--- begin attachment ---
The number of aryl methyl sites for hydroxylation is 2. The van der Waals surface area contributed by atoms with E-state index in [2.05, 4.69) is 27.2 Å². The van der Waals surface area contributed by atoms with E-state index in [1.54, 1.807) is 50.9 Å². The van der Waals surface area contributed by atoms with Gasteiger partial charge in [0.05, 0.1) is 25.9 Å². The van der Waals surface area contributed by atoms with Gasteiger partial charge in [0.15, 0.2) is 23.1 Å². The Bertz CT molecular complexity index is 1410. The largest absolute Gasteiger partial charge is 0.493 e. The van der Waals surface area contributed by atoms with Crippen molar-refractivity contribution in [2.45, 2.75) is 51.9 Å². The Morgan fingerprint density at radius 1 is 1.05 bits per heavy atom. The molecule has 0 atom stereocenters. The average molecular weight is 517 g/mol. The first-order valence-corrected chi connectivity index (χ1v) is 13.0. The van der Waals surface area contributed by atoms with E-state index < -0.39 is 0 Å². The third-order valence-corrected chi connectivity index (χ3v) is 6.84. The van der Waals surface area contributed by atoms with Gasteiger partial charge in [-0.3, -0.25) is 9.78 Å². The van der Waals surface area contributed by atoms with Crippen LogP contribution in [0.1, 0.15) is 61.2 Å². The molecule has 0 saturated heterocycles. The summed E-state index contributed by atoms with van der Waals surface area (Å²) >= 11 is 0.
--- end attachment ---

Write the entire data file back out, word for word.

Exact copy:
The number of aryl methyl sites for hydroxylation is 2. The van der Waals surface area contributed by atoms with E-state index in [2.05, 4.69) is 27.2 Å². The van der Waals surface area contributed by atoms with E-state index in [1.54, 1.807) is 50.9 Å². The van der Waals surface area contributed by atoms with Gasteiger partial charge in [0.05, 0.1) is 25.9 Å². The van der Waals surface area contributed by atoms with Gasteiger partial charge in [0.15, 0.2) is 23.1 Å². The Bertz CT molecular complexity index is 1410. The largest absolute Gasteiger partial charge is 0.493 e. The van der Waals surface area contributed by atoms with Crippen molar-refractivity contribution in [2.45, 2.75) is 51.9 Å². The Morgan fingerprint density at radius 1 is 1.05 bits per heavy atom. The molecule has 0 atom stereocenters. The average molecular weight is 517 g/mol. The first-order valence-corrected chi connectivity index (χ1v) is 13.0. The van der Waals surface area contributed by atoms with E-state index < -0.39 is 0 Å². The third-order valence-corrected chi connectivity index (χ3v) is 6.84. The van der Waals surface area contributed by atoms with Gasteiger partial charge in [-0.3, -0.25) is 9.78 Å². The van der Waals surface area contributed by atoms with Crippen LogP contribution in [0.1, 0.15) is 61.2 Å². The molecule has 0 saturated heterocycles. The summed E-state index contributed by atoms with van der Waals surface area (Å²) >= 11 is 0.